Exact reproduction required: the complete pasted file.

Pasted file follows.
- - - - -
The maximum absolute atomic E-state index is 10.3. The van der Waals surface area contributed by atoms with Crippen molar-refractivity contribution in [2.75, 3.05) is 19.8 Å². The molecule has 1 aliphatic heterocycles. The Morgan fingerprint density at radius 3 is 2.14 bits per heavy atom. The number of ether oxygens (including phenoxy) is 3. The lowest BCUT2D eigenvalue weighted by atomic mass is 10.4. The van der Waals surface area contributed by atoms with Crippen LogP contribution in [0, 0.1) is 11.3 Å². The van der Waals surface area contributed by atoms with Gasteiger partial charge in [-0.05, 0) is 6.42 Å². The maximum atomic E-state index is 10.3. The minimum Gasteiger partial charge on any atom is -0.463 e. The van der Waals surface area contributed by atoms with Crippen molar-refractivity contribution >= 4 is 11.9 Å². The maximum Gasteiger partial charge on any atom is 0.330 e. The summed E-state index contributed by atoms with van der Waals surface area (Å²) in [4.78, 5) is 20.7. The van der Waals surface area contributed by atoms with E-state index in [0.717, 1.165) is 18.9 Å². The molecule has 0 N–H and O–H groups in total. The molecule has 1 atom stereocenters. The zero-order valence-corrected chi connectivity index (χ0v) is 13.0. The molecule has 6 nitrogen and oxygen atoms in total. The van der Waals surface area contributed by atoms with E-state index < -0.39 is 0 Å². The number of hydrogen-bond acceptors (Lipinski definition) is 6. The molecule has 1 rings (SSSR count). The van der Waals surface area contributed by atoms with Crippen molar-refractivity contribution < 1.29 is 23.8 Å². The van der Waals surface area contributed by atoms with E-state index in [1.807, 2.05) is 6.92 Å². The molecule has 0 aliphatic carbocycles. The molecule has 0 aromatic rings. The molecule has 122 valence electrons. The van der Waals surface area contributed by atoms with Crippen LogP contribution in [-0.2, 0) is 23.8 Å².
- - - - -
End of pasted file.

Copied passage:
The maximum absolute atomic E-state index is 10.3. The van der Waals surface area contributed by atoms with Crippen molar-refractivity contribution in [2.75, 3.05) is 19.8 Å². The molecule has 1 aliphatic heterocycles. The Morgan fingerprint density at radius 3 is 2.14 bits per heavy atom. The number of ether oxygens (including phenoxy) is 3. The lowest BCUT2D eigenvalue weighted by atomic mass is 10.4. The van der Waals surface area contributed by atoms with Crippen LogP contribution in [0, 0.1) is 11.3 Å². The van der Waals surface area contributed by atoms with Gasteiger partial charge in [-0.05, 0) is 6.42 Å². The maximum atomic E-state index is 10.3. The minimum Gasteiger partial charge on any atom is -0.463 e. The van der Waals surface area contributed by atoms with Crippen molar-refractivity contribution >= 4 is 11.9 Å². The maximum Gasteiger partial charge on any atom is 0.330 e. The summed E-state index contributed by atoms with van der Waals surface area (Å²) in [4.78, 5) is 20.7. The van der Waals surface area contributed by atoms with E-state index in [0.717, 1.165) is 18.9 Å². The molecule has 0 N–H and O–H groups in total. The molecule has 1 atom stereocenters. The zero-order valence-corrected chi connectivity index (χ0v) is 13.0. The molecule has 6 nitrogen and oxygen atoms in total. The van der Waals surface area contributed by atoms with E-state index < -0.39 is 0 Å². The number of hydrogen-bond acceptors (Lipinski definition) is 6. The molecule has 1 rings (SSSR count). The van der Waals surface area contributed by atoms with Crippen molar-refractivity contribution < 1.29 is 23.8 Å². The van der Waals surface area contributed by atoms with E-state index in [1.807, 2.05) is 6.92 Å². The molecule has 0 aliphatic carbocycles. The molecule has 0 aromatic rings. The molecule has 122 valence electrons. The van der Waals surface area contributed by atoms with Crippen LogP contribution in [-0.2, 0) is 23.8 Å².